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Monarchs in the Milkweed?

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Last fall I blogged about finding milkweed in the meadow. Now, I can say that my wish that maybe monarchs will be hatching here comes closer to reality.

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I think I found a monarch larvae here. The milkweed is flourishing. Other butterflies love it.

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Like this great spangled fritillary. And, of course, the bees.

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Looks like a bumble bee.

All in all, a good day in the meadow.

Now, to save that monarch from the predatory birds.

About AnnieRie

Retired, I am following my dream of living in quiet west Howard County, a rural oasis, not far from the urban chaos, but just far enough. I love to cook, bake, garden, and travel. I volunteer at Howard County Conservancy. I lead nature hikes, manage programs and show children all the wonders of nature, and the agricultural connection to their food.

5 responses »

  1. Annie,
    If you’re talking about that little tiny black thing along the spine of the leaf, that could be a day old Monarch, but if you’re talking about that cocoon thing that is not a Monarch. Their eggs look like little white domes, pin head size, off white, and elevated. A few hours, maybe a day, before hatching they turn dark. (I transplanted some milkweed to start a butterfly garden in the backyard of our last house, and broke off a stem. A few days after I foolishly tried to root it, in a vase on the dining room table, my son noticed a baby caterpillar munching away. That started our fostering of Monarch caterpillars in the dining room for many seasons.)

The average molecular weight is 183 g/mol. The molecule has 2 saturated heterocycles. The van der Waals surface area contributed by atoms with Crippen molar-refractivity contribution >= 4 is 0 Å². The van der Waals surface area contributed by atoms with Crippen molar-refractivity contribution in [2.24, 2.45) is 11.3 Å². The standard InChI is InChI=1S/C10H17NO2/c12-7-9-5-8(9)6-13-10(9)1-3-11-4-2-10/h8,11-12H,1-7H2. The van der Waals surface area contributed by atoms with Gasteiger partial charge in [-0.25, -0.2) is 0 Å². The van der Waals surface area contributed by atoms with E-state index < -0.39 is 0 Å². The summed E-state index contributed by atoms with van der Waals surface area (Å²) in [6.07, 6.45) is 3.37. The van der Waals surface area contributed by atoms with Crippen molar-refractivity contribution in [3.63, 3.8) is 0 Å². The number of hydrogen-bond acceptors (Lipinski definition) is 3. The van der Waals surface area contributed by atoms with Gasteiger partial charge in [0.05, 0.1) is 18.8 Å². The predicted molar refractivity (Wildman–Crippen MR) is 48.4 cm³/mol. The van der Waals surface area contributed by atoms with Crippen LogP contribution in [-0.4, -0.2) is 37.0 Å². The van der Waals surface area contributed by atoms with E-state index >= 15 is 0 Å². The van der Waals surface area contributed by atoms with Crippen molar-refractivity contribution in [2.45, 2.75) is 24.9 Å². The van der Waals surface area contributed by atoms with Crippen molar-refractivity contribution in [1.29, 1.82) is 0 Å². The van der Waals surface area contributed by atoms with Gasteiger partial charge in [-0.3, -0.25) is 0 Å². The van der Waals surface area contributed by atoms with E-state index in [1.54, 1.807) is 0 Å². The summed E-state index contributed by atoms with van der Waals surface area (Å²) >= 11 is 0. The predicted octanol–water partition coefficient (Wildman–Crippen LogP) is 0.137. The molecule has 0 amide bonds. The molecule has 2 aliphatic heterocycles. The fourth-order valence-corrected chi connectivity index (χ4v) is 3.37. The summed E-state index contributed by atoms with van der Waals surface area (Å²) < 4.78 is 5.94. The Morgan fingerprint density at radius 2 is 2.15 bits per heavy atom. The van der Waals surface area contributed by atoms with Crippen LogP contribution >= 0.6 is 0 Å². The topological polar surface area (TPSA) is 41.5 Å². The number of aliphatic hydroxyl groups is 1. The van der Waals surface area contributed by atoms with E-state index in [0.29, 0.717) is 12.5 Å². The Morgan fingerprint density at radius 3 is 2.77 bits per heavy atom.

Happy to see you’ve got milkweed for Monarchs!

    Reply
  2. You’re reminding me I need to take the time to check our milkweed now and see if there are any eggs or caterpillars.

    Reply
  3. I hope the fierce storm won’t damage any eggs or developing monarchs. It’s just getting started here in eastern HoCo.

    Yesterday I had my second pick-up of the season for the One Straw Farm CSA. It included strawberries, kale, kohlrabi, garlic scapes, Nevada lettuce, and two other types of lettuce.

    Reply
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